I think, Zorki, that we are talking about the same thing, just from different angles. Of course there are attempts to deceive by a (mis)use of a photograph or a video, some are deliberate, some accidental. Some are just the nature of the beast, in a sense that only one image/footage could be shown at a slot allotted to that particular news item.
For example, I was in Moscow in 1993, when Yeltsin's tanks were shooting at the Parliament, with communists barricaded inside and protesting around it. It was a lovely Sunday morning, I was driving to the downtown, but couldn't park where I wanted, as the police was blocking the Ring Road around the Parliament. I could see from a relative distance why: special forces were battling demonstrators, there was some smoke from burning cars, etc. I parked in a nearby street and went for a walk through Old Arbat (a major pedestrian and tourist street). As I said, it was a lovely Sunday morning, and the street was full with mothers with strollers, street entertainers, kids enjoying ice cream, etc. It was a somewhat surreal scene: you look to your left and you see, in the distance, cars burning, crowds fighting, etc., and then you look to the right and see happy children faces. Later that day, when i returned home and turn on CNN, all I can see were close-ups of bloody demonstrators faces, cars burning, police beating elderly babushkas etc. The only impression, if CNN was your only source of news, was that the whole Moscow is fighting and burning.
Now, one can argue that CNN had an agenda and deliberately engaged in a "creative" reporting. I do not deny that it is quite possible, likely even. However, the question also is, what would you do if allotted a few seconds for the news? What exactly is the news here? That a dog bit a man? Big deal, right? The news here was not that Arbat was full of happy children, the news of the day was the fight around the Parliament, of course. If you are a reporter sent to the event, you go there and that is what you see and report. Then you rush to the station to deliver the news on time. You do not have the luxury to enjoy an ice cream on Arbat at the same time (as I did). So, from the perspective of that journalist, he reported honestly what he saw and experienced.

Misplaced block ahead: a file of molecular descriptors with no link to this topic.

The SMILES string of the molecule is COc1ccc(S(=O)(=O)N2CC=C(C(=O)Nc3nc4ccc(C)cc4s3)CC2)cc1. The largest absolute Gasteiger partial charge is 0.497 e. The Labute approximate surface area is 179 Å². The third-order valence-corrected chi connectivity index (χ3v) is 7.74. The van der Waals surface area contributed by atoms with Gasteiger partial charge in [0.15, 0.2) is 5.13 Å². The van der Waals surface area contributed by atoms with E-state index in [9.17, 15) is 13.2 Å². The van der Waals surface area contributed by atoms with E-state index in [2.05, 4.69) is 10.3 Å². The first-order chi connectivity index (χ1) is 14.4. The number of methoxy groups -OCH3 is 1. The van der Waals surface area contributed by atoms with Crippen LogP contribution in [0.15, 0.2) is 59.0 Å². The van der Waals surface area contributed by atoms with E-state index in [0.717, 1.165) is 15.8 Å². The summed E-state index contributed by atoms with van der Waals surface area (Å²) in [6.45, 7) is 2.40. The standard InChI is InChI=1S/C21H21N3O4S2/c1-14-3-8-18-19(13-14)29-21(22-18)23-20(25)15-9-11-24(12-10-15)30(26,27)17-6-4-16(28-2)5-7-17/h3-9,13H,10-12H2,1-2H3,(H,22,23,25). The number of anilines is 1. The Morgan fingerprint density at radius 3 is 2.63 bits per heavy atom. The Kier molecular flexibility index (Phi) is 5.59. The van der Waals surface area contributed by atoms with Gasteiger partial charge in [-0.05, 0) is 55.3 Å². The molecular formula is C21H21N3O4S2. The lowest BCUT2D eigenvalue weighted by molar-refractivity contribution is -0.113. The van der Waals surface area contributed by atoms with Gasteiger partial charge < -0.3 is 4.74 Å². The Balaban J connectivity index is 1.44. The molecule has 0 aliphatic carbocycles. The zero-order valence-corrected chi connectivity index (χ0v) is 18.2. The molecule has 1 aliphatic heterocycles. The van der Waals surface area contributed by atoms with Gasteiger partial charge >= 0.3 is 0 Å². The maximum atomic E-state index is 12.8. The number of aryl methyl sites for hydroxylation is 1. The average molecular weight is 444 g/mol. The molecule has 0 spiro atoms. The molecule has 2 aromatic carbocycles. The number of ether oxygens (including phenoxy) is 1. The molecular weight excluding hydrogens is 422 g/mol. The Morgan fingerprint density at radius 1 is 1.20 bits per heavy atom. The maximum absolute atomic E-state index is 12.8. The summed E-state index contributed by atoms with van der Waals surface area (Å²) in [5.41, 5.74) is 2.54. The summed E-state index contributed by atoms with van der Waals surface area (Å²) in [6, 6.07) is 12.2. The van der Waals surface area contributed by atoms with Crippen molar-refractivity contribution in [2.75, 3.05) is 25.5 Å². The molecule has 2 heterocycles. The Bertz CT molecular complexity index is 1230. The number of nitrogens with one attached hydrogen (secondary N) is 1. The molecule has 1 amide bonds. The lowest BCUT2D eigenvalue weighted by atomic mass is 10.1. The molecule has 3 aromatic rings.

This is the curse of the modern media: 24 hours of sound bites, 10-seconds news, impactful imagery. No one has the time to analyze it and present from a different perspective. Of course, there are such programs on TV, but who of us has the time to watch all of the 60 minutes? Not to mention that even a 10-hour program could have a slant.
It is not easy to escape that trap of the modern media. I spent eight years in Moscow without a single incident (not to say that Moscow streets can not be dangerous, just that I was lucky in that respect). However, whenever I travelled to London, Brussels or Paris on business, I would be exposed to CNN or Financial Times news about Russia. After several days, I would question my own sanity of returning to such a dangerous, disastrous place Moscow looked like from their perspective.